I love crime shows, if you’re of a similar vintage to me you may know of the show that ran for 26 series, The Bill. I refused to answer a ringing phone on Tuesday and Saturday nights for years … I was too busy savouring every morsel of The Bill.
Recently I’ve been listening to the Casefile podcast. Some episodes are pretty gruesome but I focus on and enjoy hearing how the crimes are finally solved.
The combination of the determination of the victim’s family, the police and their investigations, and the science, all to finally ‘get their guy (or gal)’, provides lessons in thinking, problem-solving, perseverance, and self-leadership.
Why self-leadership? Because values such as justice, ethics, obeying the law, being helpful, trigger motivation and behaviours, even confidence, to solve the crime. Other signs of self-leadership include deciding to, for example:
- Speak up consistently to the police to help keep a case alive.
- Be visible in the media to elicit help from the community.
- Have excellent interpersonal skills for interviewing suspects.
- Not give up just because it’s difficult.
These points really came to thr fore while istening to a follow up episode of Casefile 78. Casefile 78 focuses on The Janabi Family. Trigger warning: It’s nothing short of a horrifc crime of rape and murder. You can read about it here or listen to the episode here.
The episode that fired up my link to self-leadership was the follow up interview with Justin Watt, the soldier who reported the crime.
Justin Watt was told of the crime and made the decision to report it. He reported soldiers from his own platoon, an act that lead to a very real risk to his own life.
(If you feel strong enough to listen to the follow up episode, just the interview with Justin, then listen to it through the filter of what self-leadership elements he drew from to go through the whistleblowing process.)
Deciding to do the right thing for many of us is not exactly a big deal most days : drive the speed limit, put your rubbish in the bin, put the right rubbish in the right bin.
Calling someone else out for some behaviour, at it’s most basic might be a well-intended helpful awareness raising, “I’m not sure if you’re aware that when x happened, y happened.”
Feedback and performance conversations are also, one could argue, a way of calling out behaviour. With structure, these conversations can be handled with confidence. If you want more information on this, check out this book.
To whistleblow, that takes courage, self-belief backed by a strong alignment with your values, confidence to speak up, and keep speaking up, to show up and keep showing up until the matter is resolved. All this, often in the face of adversity, criticism, gossip, ghosting, gaslighting, loneliness, having your own sense of value and belief challenged….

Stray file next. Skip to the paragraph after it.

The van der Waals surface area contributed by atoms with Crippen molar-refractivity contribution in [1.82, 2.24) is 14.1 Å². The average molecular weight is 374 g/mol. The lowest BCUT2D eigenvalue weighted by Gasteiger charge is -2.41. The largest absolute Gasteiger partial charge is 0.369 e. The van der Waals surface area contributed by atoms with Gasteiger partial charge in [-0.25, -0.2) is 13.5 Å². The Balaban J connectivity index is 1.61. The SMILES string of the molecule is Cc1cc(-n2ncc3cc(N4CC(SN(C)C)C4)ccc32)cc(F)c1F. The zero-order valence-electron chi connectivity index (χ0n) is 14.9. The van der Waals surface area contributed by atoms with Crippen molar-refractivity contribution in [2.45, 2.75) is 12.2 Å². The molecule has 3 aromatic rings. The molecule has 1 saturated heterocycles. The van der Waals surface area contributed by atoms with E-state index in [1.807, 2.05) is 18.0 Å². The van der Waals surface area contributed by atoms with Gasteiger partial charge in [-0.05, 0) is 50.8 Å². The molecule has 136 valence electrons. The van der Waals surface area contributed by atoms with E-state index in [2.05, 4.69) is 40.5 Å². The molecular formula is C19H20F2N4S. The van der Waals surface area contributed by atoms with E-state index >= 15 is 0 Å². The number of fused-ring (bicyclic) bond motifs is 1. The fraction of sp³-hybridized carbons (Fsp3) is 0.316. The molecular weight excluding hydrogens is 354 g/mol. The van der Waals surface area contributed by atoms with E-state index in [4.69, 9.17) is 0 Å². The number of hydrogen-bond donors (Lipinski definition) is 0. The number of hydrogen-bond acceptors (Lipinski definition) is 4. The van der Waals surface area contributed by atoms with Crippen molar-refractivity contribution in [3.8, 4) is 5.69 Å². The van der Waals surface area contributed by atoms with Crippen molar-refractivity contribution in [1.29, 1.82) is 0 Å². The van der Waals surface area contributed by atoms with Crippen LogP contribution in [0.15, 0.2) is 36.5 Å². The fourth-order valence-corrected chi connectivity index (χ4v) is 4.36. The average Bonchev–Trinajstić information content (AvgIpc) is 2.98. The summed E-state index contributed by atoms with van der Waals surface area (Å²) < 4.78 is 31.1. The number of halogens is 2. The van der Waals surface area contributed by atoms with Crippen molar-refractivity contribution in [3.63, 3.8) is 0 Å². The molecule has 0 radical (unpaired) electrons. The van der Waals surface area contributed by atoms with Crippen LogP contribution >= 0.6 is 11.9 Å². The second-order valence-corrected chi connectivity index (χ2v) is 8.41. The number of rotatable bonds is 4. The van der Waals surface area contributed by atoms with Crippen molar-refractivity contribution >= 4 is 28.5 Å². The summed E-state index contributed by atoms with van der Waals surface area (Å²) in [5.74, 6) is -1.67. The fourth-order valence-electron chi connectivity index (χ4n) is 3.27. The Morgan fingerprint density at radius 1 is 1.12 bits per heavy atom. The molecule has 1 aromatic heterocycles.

Justin is a hero but he wasn’t hunting for that glory nor was it simply handed to him once he first reported the crime. There were layers and complexities and he was even sent back into the field to work with those, some suspects in the crime, who would plan to kill him.
The outcome of Justin’s whistleblowing is that he’s been asked to speak on ethics, his story has been shared across multiple media platforms. His is a story of doing good in spite of how hard or dangerous it is because it was the right thing to do.
This, in my estimation, makes him a man of integrity. Because he stood up and spoke up, his intelligence (intellectual and emotional) have served him through the process. He’s someone to look up to as a positive role model (image).
You’d never wish such a harrowing situation on anyone but you know that it’s in those challenging situations is where we are stretched. We are presented with choices to make that will not neceassriely leave us feeling comfortable about ourselves, a process or others, at least short term. Going through something like this will give you an opportunity to grow: to strengthen your courage, confidence and influence.
However, let’s be on the lookout for less traumatic opportunities to fire up our courage, confidence and influence through self-leadership.
What would you work on first?
Image source: ATV Today